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Improving Care for Vulnerable Children in Kenya: Results from Piloting Service Standards

Amolo D | Were R | Masamo S | Kyeyagalire R | Kedenge O | Fatta K
Organization: USAID Health Care Improvement Project/URC

Topics: Building QI capacity in OVC implementers, Coordination of OVC care, Developing OVC service standards, Orphans and vulnerable children, OVC services

Region and Country: Kenya

Government of Kenya | HOPE Worldwide Kenya | FHI-360 | UNICEF | USAID | World Vision Kenya | Population Services International | Catholic Relief Services | SOS Children's Villages Kenya

This case study describes the experience of piloting quality service standards to improve the quality of care for orphans and vulnerable children in Kenya, where there are roughly 2.5 million vulnerable children. When the President’s Emergency Plan for AIDS Relief (PEPFAR) was launched in 2003, interventions to meet the needs of orphans and vulnerable children were designed with a sense of urgency to help address the devastating effect of the epidemic on children. While much progress has been made since then, the “emergency response approach” is no longer adequate.

Lessons learned from OVC programs have revealed the need to improve quality in OVC services and to strengthen harmonization across partners. It was with this goal in mind that the USAID Health Care Improvement Project (HCI) began working with the Government of Kenya through the Ministry of Gender, Children and Social Development and the Department of Children Services, and other implementing partners, to develop and pilot draft service standards.
The standards were drafted with input from the Government of Kenya, HCI, and other implementing partners following a situational assessment which highlighted a number of areas for improvement in services for vulnerable children. In order to determine the utility and effectiveness of these draft standards, eight implementing partners were selected to pilot the standards for a year. The implementing partners were supported by HCI staff through regular mentoring and joint learning sessions in which they were brought together to discuss gaps they were working to address, changes they had made, and results they had achieved.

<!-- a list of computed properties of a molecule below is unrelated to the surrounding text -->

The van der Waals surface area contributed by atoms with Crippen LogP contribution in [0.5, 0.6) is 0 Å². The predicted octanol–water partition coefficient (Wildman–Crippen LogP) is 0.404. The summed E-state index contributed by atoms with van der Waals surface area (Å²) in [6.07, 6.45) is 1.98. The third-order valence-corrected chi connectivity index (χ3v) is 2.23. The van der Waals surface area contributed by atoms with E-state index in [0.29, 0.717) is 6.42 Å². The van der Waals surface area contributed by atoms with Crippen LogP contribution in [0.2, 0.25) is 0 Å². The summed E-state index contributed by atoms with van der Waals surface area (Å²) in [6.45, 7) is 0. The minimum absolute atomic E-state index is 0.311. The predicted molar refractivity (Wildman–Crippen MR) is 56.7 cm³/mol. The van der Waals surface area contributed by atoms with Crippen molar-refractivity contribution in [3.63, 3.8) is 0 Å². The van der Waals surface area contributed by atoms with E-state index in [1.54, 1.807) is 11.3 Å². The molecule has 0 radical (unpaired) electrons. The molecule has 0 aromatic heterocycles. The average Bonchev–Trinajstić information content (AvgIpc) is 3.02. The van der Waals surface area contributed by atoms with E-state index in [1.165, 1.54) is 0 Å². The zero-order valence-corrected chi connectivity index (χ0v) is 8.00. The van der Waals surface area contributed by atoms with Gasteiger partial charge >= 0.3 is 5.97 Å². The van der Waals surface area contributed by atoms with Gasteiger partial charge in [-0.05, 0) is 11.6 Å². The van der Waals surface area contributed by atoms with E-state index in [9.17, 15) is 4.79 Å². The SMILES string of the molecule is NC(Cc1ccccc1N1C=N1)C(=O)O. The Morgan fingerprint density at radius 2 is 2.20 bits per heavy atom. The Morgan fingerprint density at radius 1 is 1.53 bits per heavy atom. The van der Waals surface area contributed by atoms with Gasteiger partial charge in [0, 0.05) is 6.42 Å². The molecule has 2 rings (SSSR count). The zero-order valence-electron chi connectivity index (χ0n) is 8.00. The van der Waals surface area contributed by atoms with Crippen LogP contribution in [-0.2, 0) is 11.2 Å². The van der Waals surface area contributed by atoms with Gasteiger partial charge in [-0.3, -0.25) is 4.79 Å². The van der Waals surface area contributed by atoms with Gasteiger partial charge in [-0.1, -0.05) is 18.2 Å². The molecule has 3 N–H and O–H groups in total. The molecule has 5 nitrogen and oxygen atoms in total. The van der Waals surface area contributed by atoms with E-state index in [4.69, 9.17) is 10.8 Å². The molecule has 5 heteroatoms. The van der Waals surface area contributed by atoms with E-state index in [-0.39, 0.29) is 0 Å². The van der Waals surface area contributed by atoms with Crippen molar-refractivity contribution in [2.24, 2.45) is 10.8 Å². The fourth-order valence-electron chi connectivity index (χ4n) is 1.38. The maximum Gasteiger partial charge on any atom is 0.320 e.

The implementing partners formed quality improvement (QI) teams and conducted baseline assessments of children’s well-being using the Child Status Index, developed by MEASURE Evaluation. QI teams used the results of these assessments to prioritize their interventions among the service areas. The teams were able to address needs in new, creative ways, and found that using the standards was not only feasible, but led to improved well-being for children they were serving. For example, implementing partner Maua Methodist Hospital adapted their existing interventions to promote better short-term food supply and enhance the households’ capacity to produce and or access food with minimal external support. Over the course of piloting, Maua Methodist Hospital saw increases in Food Security, with 42% of children scoring “fair” or “good” in the CSI at baseline and 100% of children scoring “fair” or “good” at the end of the year. Additionally, at baseline 57% of the children assessed by Maua scored “fair” or “good” at baseline and 100% scored “fair” or “good” at the end of piloting.
The year of piloting the standards culminated in a national learning session in July 2011, during which the Government of Kenya reasserted their commitment to improving the quality of services for vulnerable children and planned to finalize the standards as National Minimum Service Standards for QI in OVC Care in Kenya and scale them up nationally.